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Abstract

This paper aims to understand the Islamic perspectives on Legal Capacity governing Healthcare for people with Disabilities. This paper will first focus on Legal capacity in general which derives from the Article 12 of the Convention of the rights of people with disabilities, and will then discuss how this aspect of the CRPD is applied within the context of Sharia'h law in healthcare in Qatar.The recognition of legal capacity allows an Incapacitated individual access to make fundamental decisions, such as where to reside and what kind of medical care to receive. Without legal capacity, a person is relegated to the status of an object rather than an independent human being with thoughts, emotions, and opinions without this (Quinn et al., 2002). This concept of Legal capacity was introduced in the CPRD through the paradigm shift from the Medical Model to the Social/ Human rights model. Before the adoption of the CRPD, the medical model did not permit legal capacity, and as a result, decision-making system followed the substitute decision-making system, carried out through guardianship, conservatorship, and deputyship.The current social/ human rights model in place views disabled people as rights holders and full-fledged members of the society. It places emphasis on the interaction between individuals and social barriers like discrimination, exclusion or prejudice which prevent persons with disabilities from exercising their legal capacity, through empowerment and normality of disability represents a high priority (O’ Mahony 2012). This Human rights model promotes supported decision-making over previously practiced Substituted decision-making, with the intent to remedy unequal treatment of people with disabilities. Islamic countries draw distinction between legal capacity for rights, and legal capacity to act. The Islamic countries use the former as the accepted definition of legal capacity. Legal capacity for rights is interpreted as the fitness of a person to be subject of legal relations, and thus refers to an individual's status within a given legal system. Islamic countries had a reservation to the Article 12, which was in line with their own definition of Legal capacity.Islamic perspectives on legal capacity for people with mental disabilities could be fitting in the medieval context, but cannot necessarily be applied in modern times.Most mental health laws specifically allow for the denial of legal capacity of people with a mental health diagnosis (McSherry & Weller, 2010). This denial of legal capacity on the basis of psycho-social disability is a direct contravention of Article 12(2) of the CRPD.Adopting the substituted decision-making system has anti-therapeutic effects as individuals tend to gradually lose their functional ability to exercise rights and they can hardly recover their decision –making capacities under the guardianship system. In practice – most cases of incapacitation result in plenary guardianship, which eventually means that the person in question will be denied the legal capacity in all areas of life. The Sharia'h compliant Civil Code of Qatar allows people with physical and sensory disabilities the possibility of having a judicial assistant (Article 127).In Qatar, Persons with psycho-social disabilities may be deprived of legal capacity. The culture encourages interdependence, rather than the independence, of individual family members, who internalize a group rather than an individual decision-making process. In 2016, a law on Mental Health was approved. It regulates – for the first time – involuntary hospitalization and forced medical treatment in Qatar.In our view, for Qatar to become fully CRPD compliant, efforts need to be made to extend supported decision-making through the Sharia'h compliant Civil Code (Article 127) to people with intellectual and psycho-social disabilities. ReferencesMcSherry, Bernadette, and Penelope Weller, eds. Rethinking rights-based mental health laws. Bloomsbury Publishing, 2010.O»Mahony, Charles. «Legal capacity and detention: implications of the UN disability convention for the inspection standards of human rights monitoring bodies.» The International Journal of Human Rights 16.6 (2012): 883-901.Quinn, Gerard, et al. «Human rights and disability.» Derechos Humanos y Discapacidad], HR/PUB/02/1, United Nations (2002).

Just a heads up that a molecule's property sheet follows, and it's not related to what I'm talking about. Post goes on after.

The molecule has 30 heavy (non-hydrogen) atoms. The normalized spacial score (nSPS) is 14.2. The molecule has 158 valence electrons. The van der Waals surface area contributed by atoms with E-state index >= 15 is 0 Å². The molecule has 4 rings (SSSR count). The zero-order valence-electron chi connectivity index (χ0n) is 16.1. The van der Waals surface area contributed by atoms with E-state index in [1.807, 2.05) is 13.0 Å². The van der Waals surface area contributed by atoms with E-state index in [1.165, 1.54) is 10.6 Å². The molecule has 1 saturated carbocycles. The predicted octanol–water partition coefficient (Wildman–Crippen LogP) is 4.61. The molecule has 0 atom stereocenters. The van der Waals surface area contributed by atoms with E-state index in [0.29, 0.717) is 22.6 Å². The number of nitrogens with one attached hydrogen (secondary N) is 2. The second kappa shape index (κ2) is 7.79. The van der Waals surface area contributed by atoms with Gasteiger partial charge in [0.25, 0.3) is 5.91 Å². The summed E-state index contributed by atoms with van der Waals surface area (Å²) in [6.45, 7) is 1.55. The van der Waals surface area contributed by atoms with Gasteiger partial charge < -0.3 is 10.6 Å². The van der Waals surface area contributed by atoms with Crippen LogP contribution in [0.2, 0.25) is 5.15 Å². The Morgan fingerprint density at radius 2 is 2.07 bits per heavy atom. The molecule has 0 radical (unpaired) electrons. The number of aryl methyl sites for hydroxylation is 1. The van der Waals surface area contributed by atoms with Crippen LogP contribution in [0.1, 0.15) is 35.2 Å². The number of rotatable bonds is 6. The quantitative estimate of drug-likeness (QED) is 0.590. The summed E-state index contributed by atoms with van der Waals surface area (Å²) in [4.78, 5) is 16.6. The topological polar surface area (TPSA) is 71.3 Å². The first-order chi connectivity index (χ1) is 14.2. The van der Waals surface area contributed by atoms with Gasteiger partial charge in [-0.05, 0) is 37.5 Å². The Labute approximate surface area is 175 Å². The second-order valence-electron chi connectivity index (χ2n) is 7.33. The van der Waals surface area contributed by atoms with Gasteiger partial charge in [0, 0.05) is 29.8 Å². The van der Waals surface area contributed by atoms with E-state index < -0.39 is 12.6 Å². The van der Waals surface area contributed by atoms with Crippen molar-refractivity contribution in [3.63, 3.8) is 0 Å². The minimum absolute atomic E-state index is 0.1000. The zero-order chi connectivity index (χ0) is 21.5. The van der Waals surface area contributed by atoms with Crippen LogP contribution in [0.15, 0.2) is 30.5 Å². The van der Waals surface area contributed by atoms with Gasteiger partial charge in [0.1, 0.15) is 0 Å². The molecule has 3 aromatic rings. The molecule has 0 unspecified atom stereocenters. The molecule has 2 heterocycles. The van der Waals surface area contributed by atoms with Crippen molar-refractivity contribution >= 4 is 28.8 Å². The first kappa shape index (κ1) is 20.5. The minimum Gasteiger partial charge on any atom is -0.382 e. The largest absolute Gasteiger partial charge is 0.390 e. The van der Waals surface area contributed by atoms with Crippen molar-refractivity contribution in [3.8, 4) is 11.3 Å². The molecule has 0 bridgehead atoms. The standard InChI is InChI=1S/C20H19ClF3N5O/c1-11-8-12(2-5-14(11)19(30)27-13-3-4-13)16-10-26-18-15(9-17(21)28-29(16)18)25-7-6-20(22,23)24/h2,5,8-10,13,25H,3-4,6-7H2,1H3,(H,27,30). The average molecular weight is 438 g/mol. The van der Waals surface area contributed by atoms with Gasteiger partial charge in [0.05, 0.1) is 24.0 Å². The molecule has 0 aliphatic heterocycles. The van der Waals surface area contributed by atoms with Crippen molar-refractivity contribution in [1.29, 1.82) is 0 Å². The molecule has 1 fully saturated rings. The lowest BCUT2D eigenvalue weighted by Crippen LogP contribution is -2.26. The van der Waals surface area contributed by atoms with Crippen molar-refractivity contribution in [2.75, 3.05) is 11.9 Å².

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/content/papers/10.5339/qfarc.2018.SSAHPD1048
2018-03-15
2019-06-25
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